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Alien Encounters is an American science fiction anthology comic book published by FantaCo Enterprises and then Eclipse Comics. The comic debuted with FantaCo in 1981, and in 1985 was revived by Eclipse, where (starting over from issue 1) it ran for fourteen issues until 1987.[3][4] Eclipse began publishing the title soon after the cancellation of Alien Worlds, a similar science-fiction themed anthology.

Alien Encounters
Cover to the Alien Encounters issue 1, published by Eclipse Comics in June 1985. Art by Joe Chiodo.
Publication information
PublisherFantaCo Enterprises[1]
Eclipse Comics[2]
FormatOngoing anthology while in publication.
Publication dateFantaCo, 1981
Eclipse, June 1985 - August 1987
No. of issues15 in total
Editor(s)Catherine Yronwode


Publication historyEdit

Creators who worked on the series include Ray Bradbury[5] Stephen R. Bissette,[6] John Bolton, Joe Chiodo, Richard Corben, Howard Cruse, Chuck Dixon, Rick Geary, Bruce Jones, Peter Ledger, David Lloyd, David Mazzucchelli, Gray Morrow, Timothy Truman, Thomas Yeates, and Mike Zeck.[2][3]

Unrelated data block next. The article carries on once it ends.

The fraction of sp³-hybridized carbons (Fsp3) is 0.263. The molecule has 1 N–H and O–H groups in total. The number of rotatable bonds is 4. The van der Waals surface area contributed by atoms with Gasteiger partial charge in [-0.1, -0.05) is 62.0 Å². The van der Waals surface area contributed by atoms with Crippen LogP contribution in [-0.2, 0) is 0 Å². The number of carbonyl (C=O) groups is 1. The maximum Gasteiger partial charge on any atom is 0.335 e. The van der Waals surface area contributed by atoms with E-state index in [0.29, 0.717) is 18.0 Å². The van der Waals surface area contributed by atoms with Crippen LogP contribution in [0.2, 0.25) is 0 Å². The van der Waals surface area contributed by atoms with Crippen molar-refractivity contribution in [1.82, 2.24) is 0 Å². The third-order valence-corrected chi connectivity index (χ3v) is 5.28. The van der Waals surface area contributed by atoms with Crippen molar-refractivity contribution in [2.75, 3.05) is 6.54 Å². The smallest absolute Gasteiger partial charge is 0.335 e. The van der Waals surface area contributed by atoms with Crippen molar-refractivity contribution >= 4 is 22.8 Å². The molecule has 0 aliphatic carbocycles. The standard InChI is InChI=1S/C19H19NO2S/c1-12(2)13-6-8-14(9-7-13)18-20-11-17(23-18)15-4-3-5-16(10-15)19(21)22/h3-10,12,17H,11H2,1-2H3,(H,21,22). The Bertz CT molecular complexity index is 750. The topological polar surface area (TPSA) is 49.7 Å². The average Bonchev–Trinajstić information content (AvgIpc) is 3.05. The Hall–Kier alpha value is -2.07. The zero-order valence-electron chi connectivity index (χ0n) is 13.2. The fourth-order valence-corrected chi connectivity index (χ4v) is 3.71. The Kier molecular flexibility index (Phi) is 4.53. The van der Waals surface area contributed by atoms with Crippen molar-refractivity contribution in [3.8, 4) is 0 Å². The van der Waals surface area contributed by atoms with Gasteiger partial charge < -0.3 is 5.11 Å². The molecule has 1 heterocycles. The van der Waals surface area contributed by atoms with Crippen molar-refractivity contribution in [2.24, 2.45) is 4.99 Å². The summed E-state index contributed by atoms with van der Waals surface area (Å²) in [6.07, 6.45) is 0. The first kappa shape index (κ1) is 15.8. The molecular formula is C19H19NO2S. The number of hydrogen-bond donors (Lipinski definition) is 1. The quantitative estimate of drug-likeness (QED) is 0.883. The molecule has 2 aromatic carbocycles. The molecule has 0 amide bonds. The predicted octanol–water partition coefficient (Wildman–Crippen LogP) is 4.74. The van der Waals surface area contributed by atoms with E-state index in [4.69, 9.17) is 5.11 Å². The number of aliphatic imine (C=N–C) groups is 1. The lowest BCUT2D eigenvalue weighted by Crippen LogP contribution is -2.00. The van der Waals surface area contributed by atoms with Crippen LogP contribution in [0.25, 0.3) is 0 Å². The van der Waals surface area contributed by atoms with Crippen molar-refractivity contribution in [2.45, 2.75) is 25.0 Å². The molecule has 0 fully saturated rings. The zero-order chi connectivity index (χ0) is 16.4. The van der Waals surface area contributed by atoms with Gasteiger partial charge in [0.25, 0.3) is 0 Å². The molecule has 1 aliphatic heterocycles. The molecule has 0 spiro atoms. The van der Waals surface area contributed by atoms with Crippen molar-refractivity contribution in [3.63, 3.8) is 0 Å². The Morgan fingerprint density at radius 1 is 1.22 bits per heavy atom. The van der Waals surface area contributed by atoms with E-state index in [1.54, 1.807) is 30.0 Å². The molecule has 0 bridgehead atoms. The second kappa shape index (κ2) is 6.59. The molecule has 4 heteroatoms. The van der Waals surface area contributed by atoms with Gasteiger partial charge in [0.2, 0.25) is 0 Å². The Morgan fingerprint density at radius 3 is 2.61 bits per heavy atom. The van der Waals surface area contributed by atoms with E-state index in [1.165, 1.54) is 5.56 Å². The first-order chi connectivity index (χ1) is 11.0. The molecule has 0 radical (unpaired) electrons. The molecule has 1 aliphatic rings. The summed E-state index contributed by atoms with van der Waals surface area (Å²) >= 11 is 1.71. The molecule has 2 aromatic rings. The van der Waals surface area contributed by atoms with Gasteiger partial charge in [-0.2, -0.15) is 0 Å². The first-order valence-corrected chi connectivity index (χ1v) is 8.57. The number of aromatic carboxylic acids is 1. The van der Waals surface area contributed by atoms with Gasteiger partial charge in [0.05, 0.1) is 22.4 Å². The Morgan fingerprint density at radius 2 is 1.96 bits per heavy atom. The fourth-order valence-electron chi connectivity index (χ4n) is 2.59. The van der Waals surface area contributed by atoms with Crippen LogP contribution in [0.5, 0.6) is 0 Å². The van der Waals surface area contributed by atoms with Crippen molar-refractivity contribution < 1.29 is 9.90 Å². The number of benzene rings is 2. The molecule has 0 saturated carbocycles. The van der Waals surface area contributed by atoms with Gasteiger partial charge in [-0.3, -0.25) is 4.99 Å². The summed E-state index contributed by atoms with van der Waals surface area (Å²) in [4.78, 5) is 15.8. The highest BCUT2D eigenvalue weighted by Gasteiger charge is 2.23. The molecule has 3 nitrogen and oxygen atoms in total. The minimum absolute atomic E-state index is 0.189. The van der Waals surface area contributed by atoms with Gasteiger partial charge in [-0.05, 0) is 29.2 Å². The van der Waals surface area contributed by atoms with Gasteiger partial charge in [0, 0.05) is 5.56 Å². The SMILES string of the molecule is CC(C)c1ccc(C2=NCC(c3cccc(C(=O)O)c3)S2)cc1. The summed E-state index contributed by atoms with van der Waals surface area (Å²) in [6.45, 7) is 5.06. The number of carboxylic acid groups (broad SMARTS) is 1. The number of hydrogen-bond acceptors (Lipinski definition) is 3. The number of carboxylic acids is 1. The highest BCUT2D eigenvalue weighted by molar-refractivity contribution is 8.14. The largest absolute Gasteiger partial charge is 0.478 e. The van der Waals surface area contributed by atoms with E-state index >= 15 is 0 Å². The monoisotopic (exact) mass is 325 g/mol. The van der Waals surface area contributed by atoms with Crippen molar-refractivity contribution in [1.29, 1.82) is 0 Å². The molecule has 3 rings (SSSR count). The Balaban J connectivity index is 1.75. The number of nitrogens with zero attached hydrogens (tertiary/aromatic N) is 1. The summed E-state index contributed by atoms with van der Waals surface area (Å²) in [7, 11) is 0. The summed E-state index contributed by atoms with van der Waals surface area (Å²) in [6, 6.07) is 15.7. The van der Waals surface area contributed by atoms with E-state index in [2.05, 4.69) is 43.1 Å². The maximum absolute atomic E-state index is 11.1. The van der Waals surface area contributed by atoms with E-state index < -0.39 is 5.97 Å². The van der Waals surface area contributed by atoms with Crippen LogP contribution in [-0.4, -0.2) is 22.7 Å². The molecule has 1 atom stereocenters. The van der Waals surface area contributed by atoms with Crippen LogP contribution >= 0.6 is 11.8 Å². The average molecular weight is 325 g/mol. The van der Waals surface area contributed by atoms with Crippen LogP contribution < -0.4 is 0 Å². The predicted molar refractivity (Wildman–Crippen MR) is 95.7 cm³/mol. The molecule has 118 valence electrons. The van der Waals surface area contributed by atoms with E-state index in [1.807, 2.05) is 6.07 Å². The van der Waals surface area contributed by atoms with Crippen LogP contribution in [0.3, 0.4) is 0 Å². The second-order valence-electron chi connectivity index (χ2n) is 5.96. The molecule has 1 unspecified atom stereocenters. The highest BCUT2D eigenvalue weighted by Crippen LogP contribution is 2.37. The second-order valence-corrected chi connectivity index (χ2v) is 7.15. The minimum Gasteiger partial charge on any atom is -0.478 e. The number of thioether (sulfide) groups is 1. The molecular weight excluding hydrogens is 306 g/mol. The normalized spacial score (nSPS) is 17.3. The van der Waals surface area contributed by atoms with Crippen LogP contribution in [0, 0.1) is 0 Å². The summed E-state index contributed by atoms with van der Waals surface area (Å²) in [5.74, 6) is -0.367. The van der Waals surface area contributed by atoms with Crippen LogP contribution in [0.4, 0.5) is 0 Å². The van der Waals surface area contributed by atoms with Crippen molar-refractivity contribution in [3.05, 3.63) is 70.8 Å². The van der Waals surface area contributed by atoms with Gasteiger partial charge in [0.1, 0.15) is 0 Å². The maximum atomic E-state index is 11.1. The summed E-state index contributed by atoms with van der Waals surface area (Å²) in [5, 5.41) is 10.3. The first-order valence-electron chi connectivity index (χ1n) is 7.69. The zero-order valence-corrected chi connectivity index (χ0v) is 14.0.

Catherine Yronwode edited the series. Alien Encounters featured pulp magazine-inspired covers, and was sometimes criticized for featuring gratuitous nude scenes.[2]

Other mediaEdit

The story "Nada" by Ray Nelson and Bill Wray, from Alien Encounters #6 (April 1986), was an adaptation of the story "Eight O'Clock in the Morning" by Nelson that was the inspiration for the 1988 John Carpenter film They Live.[7]


  1. ^ "The Comics Journal". The Comics Journal. Fantagraphics Books: 58. 1981.[issue missing]
  2. ^ a b c "Background of Alien Encounters #01-14". Archived from the original on 3 April 2009. Retrieved 2009-04-19.
  3. ^ a b "Eclipse Comics Index; Letter A". Retrieved April 20, 2009.
  4. ^ "Michigan State University Libraries Special Collections Division". Michigan State University. Archived from the original on July 8, 2008. Retrieved 2009-04-19.
  5. ^ Alien Encounters (1985) - #10 at
  6. ^ Ash, Roger A. (August 1996). "Stephen R. Bissette Interview". Retrieved 2009-04-19.
  7. ^ Swires, Steve (November 1988). "John Carpenter and the Invasion of the Yuppie Snatchers". Starlog. pp. 37–40, 43.

External linksEdit